Iqbal Meer Sharma vs Mail & Guardian

Complainant: Iqbal Meer Sharma

Lodged by: Iqbal Meer Sharma

Article: Transnet tender boss’s R50-billion double game – Guptas, Duduzane Zuma are hidden stakeholders in a strategic locomotive subcontracting company.

Author of article:  Lionell Faull, Vinayak Bhardwaj, Sam Sole and Stefaans Brümmer

Date: 28 August 2014

Respondent: Mail & Guardian


Sharma is complaining about an article published in the Mail & Guardian on 4 July 2014, headlined Transnet tender boss’s R50-billion double game – Guptas, Duduzane Zuma are hidden stakeholders in a strategic locomotive subcontracting company.

He complains that:

  • the story was untruthful, misleading and unbalanced (details below);
  • the article misleadingly implied that he had either a direct or an indirect relationship with VR Laser Services;
  • a board member(s) of the newspaper had an influence on the publication of the story;
  • the sub-headline in the body of the story that referred to Bollywood was misleading;
  • he was not given sufficient time to respond; and
  • allegations made in the article were malicious and that the article has harmed his reputation and dignity.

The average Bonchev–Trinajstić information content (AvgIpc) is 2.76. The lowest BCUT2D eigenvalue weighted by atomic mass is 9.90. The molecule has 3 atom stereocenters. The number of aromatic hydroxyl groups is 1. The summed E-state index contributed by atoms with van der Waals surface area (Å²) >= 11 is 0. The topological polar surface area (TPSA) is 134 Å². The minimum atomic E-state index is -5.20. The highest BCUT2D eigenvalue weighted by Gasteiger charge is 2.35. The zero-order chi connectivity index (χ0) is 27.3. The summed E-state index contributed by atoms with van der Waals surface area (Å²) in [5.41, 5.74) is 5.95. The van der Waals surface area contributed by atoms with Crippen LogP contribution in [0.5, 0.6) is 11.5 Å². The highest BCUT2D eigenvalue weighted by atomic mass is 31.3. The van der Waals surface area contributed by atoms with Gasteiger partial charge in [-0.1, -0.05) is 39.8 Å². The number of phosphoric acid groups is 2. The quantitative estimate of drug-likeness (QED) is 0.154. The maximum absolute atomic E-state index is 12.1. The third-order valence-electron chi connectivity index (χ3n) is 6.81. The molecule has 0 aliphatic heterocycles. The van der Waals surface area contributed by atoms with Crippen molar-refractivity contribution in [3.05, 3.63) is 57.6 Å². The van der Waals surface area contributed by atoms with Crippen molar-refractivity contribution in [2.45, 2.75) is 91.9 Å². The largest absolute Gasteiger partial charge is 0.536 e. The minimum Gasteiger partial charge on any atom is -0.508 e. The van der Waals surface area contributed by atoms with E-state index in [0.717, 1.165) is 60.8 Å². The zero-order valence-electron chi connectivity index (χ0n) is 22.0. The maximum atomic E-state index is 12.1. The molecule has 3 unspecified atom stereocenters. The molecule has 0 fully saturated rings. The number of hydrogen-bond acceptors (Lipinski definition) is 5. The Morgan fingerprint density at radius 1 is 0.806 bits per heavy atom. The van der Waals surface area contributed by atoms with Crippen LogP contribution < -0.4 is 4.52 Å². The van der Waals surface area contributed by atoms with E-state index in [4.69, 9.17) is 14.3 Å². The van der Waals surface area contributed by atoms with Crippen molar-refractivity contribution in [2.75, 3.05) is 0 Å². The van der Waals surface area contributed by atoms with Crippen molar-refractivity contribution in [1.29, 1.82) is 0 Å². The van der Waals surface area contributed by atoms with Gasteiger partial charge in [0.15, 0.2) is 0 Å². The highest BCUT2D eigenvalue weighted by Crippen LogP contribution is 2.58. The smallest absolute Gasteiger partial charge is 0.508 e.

The story, written by Lionell Faull, Vinayak Bhardwaj, Sam Sole and Stefaans Brümmer, said that Sharma (who presided over Transnet’s R50-billion tender for locomotives) “has joined forces with the Gupta family and President Jacob Zuma’s son, Duduzane, in a move that potentially puts them in pole position to benefit from key sub contracts”.

The journalists also reported that Sharma had entered into negotiations in December to buy a Gauteng engineering firm (VR Laser Services) that produces steel plate components for heavy vehicle bodies.

They added: “In February, a company in which Rajesh Gupta and Duduzane Zuma are partners acquired their stake in VR Laser – an interest they have endeavoured to keep hidden.”


Untruthful, misleading, unbalanced

Sharma says that VR Laser Services consists of two divisions – Inyathi Plate Processing, and VR Armour Plate Components. The former specializes in free issue cutting of all types of steel (and is capable of processing up to 4 000 tons of steel a month ranging from 4-mm plate thickness up to 300-mm), while the latter focusses in the cutting of armour components for the military industry.



The story said…                                              The complaint

Sharma negotiated “in December” to buy VR Laser. Sharma already met with the company in March 2013, initiated formal discussions two months later (in May), and concluded the deal early in December 2013.
Laser Services has “performed services” for Transnet since 2006 to the value of R1-million. The last invoice was in 2011 and represents a paltry amount of business, and the company is currently not doing any business with Transnet.